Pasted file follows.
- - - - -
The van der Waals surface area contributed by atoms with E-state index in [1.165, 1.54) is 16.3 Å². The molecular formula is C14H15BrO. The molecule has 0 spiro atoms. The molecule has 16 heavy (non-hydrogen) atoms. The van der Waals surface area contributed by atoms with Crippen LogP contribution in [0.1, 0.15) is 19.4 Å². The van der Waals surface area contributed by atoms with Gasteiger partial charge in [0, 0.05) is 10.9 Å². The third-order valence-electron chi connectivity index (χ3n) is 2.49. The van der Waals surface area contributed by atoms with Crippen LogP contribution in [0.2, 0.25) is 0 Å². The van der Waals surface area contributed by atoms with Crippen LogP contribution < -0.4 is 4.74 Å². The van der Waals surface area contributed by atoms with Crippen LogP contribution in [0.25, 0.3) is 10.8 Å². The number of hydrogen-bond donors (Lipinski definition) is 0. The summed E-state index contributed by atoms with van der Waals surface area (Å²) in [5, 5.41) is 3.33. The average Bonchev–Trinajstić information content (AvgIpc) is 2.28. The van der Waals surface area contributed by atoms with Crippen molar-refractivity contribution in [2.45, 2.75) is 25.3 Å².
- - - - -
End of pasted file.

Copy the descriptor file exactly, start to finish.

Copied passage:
The van der Waals surface area contributed by atoms with E-state index in [1.165, 1.54) is 16.3 Å². The molecular formula is C14H15BrO. The molecule has 0 spiro atoms. The molecule has 16 heavy (non-hydrogen) atoms. The van der Waals surface area contributed by atoms with Crippen LogP contribution in [0.1, 0.15) is 19.4 Å². The van der Waals surface area contributed by atoms with Gasteiger partial charge in [0, 0.05) is 10.9 Å². The third-order valence-electron chi connectivity index (χ3n) is 2.49. The van der Waals surface area contributed by atoms with Crippen LogP contribution in [0.2, 0.25) is 0 Å². The van der Waals surface area contributed by atoms with Crippen LogP contribution < -0.4 is 4.74 Å². The van der Waals surface area contributed by atoms with Crippen LogP contribution in [0.25, 0.3) is 10.8 Å². The number of hydrogen-bond donors (Lipinski definition) is 0. The summed E-state index contributed by atoms with van der Waals surface area (Å²) in [5, 5.41) is 3.33. The average Bonchev–Trinajstić information content (AvgIpc) is 2.28. The van der Waals surface area contributed by atoms with Crippen molar-refractivity contribution in [2.45, 2.75) is 25.3 Å².